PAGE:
Do This in Memory of Me’ – That’s What It’s All About

Homily for Holy Thursday Mass of the Lord’s Supper
By Most Rev. Salvatore Cordileone
Archbishop of San Francisco
St. Mary’s Cathedral; April 17, 2014

Recently when I was helping out serving supper to the poor and destitute at one of our parishes, I struck up a conversation with one of those being served.  He marveled at what was taking place, and compared it to Jesus serving the apostles at the Last Supper (washing their feet).  He commented on the commandment that Jesus gave them that evening, “Do this in memory of me.”  And then he said: “That’s what it’s all about, ‘Do this in memory of me.’”  Of course I agreed with him; in fact, I couldn’t have said it better myself.  There are real pearls of wisdom out on the streets!

The Fuller Meaning
Yes, that’s what it’s all about, but, this only makes sense when we fully understand what the “this” is, in “Do this in memory of me.”  Yes, our Lord gives us this command on this night when instituted the Holy Eucharist, to be a memorial of his suffering, death and Resurrection, and an assurance of his abiding presence among us.  But there is something more going on here – he did not just mean for us to repeat a ritual action, or to just sort of fondly and gratefully bring to mind all that he has done for us.

The Church brings this point home to us by the Gospel reading she offers us for this Holy Thursday liturgy: not the account of the institution of the Eucharist as found in the three synoptic gospels (that is brought out in the Second Reading, in St. Paul’s account of it in First Corinthians), but rather St. John’s account of what happened at that supper, which we will shortly re-enact here.  Notice how Jesus humbles himself at this meal.  First, he is the master, and he washes the feet of his disciples.  Foot-washing was considered the lowest of all of the duties of a servant, and yet here, the master, is the one to lower himself to do this for his servants.  Second, Jesus removes his outer garment, that is, he strips himself, exposing himself, making himself vulnerable.  He voluntary embraces poverty in this way, in order to give his all.  Finally, he had to literally bow down, physically lower himself, in order to reach his disciples’ feet to wash them.

This all points to a much broader understanding of all that Holy Thursday is about.  Pope Emeritus Benedict made reference to this in the last homily he gave on this occasion, the Mass of the Lord’s Supper in 2012.  He said there:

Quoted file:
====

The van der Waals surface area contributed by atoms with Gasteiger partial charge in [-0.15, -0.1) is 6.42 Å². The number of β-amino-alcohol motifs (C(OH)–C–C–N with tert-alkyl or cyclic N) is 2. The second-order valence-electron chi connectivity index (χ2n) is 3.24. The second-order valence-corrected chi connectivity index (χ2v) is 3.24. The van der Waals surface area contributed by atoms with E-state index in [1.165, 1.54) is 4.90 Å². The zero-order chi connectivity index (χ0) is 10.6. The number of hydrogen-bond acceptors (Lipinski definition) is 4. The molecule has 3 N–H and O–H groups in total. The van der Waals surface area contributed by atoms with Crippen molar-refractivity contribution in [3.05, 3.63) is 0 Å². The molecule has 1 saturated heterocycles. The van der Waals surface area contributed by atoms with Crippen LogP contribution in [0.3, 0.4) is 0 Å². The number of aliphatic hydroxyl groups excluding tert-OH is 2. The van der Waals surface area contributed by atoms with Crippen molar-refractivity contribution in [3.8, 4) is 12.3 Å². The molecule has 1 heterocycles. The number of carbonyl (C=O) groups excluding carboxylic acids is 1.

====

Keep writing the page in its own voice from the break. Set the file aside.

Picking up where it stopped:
Holy Thursday is not only the day of the institution of the Most Holy Eucharist, whose splendor bathes all else and in some ways draws it to itself. To Holy Thursday also belongs the dark night of the Mount of Olives, to which Jesus goes with his disciples; the solitude and abandonment of Jesus, who in prayer goes forth to encounter the darkness of death; the betrayal of Judas, Jesus’ arrest and his denial by Peter; his indictment before the Sanhedrin and his being handed over to the Gentiles, to Pilate. Let us try at this hour to understand more deeply something of these events, for in them the mystery of our redemption takes place.

Realized in Our Lives

All of this is what that washing of the disciples’ feet symbolized: all that Jesus would freely endure for us, giving his all for us – that is his service, his ultimate self-abasement, lowering himself to the point of death, death on a cross.  This is the pattern that Jesus sets for us, and this is what he commands us to do in his memory.  It is, then, the simple and constantly-repeated message of realizing in our lives, beyond the four walls of this church, the mystery we celebrate here in the Eucharist, the most precious gift which our Lord gave us this night.

At the conclusion of our Mass, we will process with that most precious gift, with the Blessed Sacrament, to the altar of repose, to commemorate our Lord’s going out from the upper room and spending the night in the Garden of Gethsemane.  In ritual we will accompany him, we will go with him into the darkness, into solitude and abandonment, to be betrayed and condemned, all for us, so that we could live with him forever.  Let us accompany him with our hearts and whole lives, that our worship here not be an empty ritual, but an authentic expression of our love for our Lord.

It is, then, the “this” in the “Do this in memory of me” that is what it is all about: the “this” of our whole lives.  In all that we do – from the littlest, simplest things such as chores around the house or our diligence and honesty in the workplace, to the biggest life-defining moments such as committing one’s entire life and love to another “until death do us part” or exercising a heroic act of virtue to save another at great risk to oneself, in giving and forgiving, in the dark moments of life and when we bask in the light  – in all that we do, that we do it in union with the Lord Jesus, after the pattern set by the Lord Jesus, and for the Lord Jesus.  And that’s what it’s all about: the Lord Jesus, and our love for him, all the way to the end, all the way to death, because that is the door to eternal life.